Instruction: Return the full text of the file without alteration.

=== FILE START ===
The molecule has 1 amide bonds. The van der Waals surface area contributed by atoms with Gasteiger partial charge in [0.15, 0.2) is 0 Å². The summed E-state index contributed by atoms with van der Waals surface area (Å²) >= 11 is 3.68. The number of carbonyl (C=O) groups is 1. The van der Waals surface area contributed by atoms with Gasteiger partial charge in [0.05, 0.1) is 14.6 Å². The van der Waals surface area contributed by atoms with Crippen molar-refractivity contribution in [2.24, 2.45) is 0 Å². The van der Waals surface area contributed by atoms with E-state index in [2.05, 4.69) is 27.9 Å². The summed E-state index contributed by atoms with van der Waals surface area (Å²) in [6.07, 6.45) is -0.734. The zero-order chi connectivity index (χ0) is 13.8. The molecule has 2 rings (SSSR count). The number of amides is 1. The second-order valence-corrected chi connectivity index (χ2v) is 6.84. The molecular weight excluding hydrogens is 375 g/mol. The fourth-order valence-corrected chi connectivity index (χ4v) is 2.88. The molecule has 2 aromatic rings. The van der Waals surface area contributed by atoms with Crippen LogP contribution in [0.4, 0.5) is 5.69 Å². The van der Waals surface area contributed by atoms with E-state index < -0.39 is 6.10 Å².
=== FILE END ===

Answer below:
The molecule has 1 amide bonds. The van der Waals surface area contributed by atoms with Gasteiger partial charge in [0.15, 0.2) is 0 Å². The summed E-state index contributed by atoms with van der Waals surface area (Å²) >= 11 is 3.68. The number of carbonyl (C=O) groups is 1. The van der Waals surface area contributed by atoms with Gasteiger partial charge in [0.05, 0.1) is 14.6 Å². The van der Waals surface area contributed by atoms with Crippen molar-refractivity contribution in [2.24, 2.45) is 0 Å². The van der Waals surface area contributed by atoms with E-state index in [2.05, 4.69) is 27.9 Å². The summed E-state index contributed by atoms with van der Waals surface area (Å²) in [6.07, 6.45) is -0.734. The zero-order chi connectivity index (χ0) is 13.8. The molecule has 2 rings (SSSR count). The number of amides is 1. The second-order valence-corrected chi connectivity index (χ2v) is 6.84. The molecular weight excluding hydrogens is 375 g/mol. The fourth-order valence-corrected chi connectivity index (χ4v) is 2.88. The molecule has 2 aromatic rings. The van der Waals surface area contributed by atoms with Crippen LogP contribution in [0.4, 0.5) is 5.69 Å². The van der Waals surface area contributed by atoms with E-state index < -0.39 is 6.10 Å².